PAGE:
The preferred apparatus for the generation of gas-fluid contact is the jet washer or the Venturi washer. The noxious substances enter into solution at the surface of the liquid droplets during the phase of contact between gas and liquid. The highly active biomass results in a continuous degradation which in turn means that a concentration gradient is maintained at the surface of the liquid and thus inhibits the formation of saturation concentrations in the boundary layer.
This especially high, short-term activity of the biomass, which is of importance during the period of contact between gas and suspension, is attained during the retention period following contact, because it is during this period that a complete degradation of pollutants is carried out while no further noxious substances are being introduced.
The suspension, which is more or less free of noxious substances, is then brought into contact with the gas again. This more or less complete degradation of pollutants during the retention period is achieved by preventing the remixing of the suspension as much as possible before it is brought into contact with the gas again.
In this respect it has been found that in general a two-phase retention period is sufficient. The concentration of biomass in the suspension is preferably 0.2-1 g dry weight per liter of suspension and in particular 0.5-0.8 g dry weight per liter.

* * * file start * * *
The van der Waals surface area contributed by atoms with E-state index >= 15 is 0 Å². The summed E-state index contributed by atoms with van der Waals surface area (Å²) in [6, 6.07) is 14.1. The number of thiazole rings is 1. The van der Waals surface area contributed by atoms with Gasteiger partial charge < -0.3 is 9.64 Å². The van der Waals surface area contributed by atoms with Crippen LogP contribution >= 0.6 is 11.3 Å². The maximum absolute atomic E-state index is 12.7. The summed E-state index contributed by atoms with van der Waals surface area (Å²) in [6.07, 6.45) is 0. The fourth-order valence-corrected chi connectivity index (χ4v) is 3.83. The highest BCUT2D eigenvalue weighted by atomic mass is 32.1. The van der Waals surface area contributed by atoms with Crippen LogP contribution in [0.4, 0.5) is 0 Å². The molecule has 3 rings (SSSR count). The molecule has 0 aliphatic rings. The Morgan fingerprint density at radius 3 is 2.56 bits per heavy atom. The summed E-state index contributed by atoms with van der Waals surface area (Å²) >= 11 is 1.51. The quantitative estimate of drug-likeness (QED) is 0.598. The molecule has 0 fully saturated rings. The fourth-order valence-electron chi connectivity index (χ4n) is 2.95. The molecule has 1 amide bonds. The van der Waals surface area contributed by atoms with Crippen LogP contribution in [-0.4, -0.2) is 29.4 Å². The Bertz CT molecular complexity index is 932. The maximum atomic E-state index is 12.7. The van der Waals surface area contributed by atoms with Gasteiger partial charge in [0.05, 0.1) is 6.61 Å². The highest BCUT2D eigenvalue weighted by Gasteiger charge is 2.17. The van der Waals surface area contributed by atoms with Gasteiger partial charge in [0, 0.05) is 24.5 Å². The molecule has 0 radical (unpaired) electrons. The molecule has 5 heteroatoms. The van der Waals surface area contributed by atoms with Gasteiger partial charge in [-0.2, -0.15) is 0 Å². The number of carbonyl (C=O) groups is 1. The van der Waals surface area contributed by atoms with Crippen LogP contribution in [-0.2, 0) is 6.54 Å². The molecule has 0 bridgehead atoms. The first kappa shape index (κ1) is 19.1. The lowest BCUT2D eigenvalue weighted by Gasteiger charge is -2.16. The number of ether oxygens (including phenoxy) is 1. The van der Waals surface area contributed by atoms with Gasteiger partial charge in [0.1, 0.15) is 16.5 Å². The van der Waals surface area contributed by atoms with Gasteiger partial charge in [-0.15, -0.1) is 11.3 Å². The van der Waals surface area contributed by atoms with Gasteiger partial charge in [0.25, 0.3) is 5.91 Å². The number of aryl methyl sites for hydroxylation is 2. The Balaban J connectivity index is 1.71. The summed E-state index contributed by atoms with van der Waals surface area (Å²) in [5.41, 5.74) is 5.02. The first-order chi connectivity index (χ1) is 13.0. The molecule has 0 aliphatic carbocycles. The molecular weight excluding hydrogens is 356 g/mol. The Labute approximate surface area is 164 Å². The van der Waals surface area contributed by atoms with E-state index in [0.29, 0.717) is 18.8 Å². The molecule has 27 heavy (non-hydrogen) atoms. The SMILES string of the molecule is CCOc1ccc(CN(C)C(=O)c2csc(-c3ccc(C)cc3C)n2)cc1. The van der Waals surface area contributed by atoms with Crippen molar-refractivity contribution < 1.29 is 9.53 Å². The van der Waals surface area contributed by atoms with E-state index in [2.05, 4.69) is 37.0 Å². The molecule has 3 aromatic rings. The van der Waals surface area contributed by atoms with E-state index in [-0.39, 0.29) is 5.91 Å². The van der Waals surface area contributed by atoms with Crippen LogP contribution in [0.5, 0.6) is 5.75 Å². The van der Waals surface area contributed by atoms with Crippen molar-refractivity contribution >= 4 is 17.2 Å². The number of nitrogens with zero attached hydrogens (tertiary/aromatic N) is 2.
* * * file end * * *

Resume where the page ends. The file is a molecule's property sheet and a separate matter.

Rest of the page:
The concentration of the active biomass which is being continuously introduced into the system is preferably 0.5-2 g dry weight per liter and in particular above 0.8 g dry weight per liter. Concentrations of 1 g dry weight per liter are generally sufficient.
The active biomass that, according to this invention, is introduced into the system is produced in a fermenter as appropriate. The fermenter is operated as an air-lift fermenter whereby the air that is introduced into the column of the fermenter contains the emission gas components at a high concentration or substances that are similar to the components of the emission gas with respect to their biodegradability. The longer period of contact between air and the aqueous suspension in the fermenter (air-lift column) means that a high concentration of biomass can be maintained with an adequate supply of nutrients.
It is usually necessary to regulate the typical biochemical parameters such as pH stabilisation, temperature stabilisation, nutrient supply and removal of metabolites. According to the invention a maintained pH of between 7 and 8 is preferred. This can be attained by addition of sodium carbonate or bicarbonate. The temperature in the fermenter and also in the suspension that comes into contact with the emission gas should be between 25.degree. C. and 35.degree. C., preferably about 30.degree. C.
With the method described in this invention it has been found only sparingly degradable substances, such as aliphatic and aromatic chlorinated hydrocarbons, can be removed from emission gases by up to one third. If the system is run in two stages, in other words two scrubbing systems as described in this invention are connected in series, the level of degradation of these sparingly degradable substances is increased to 50%.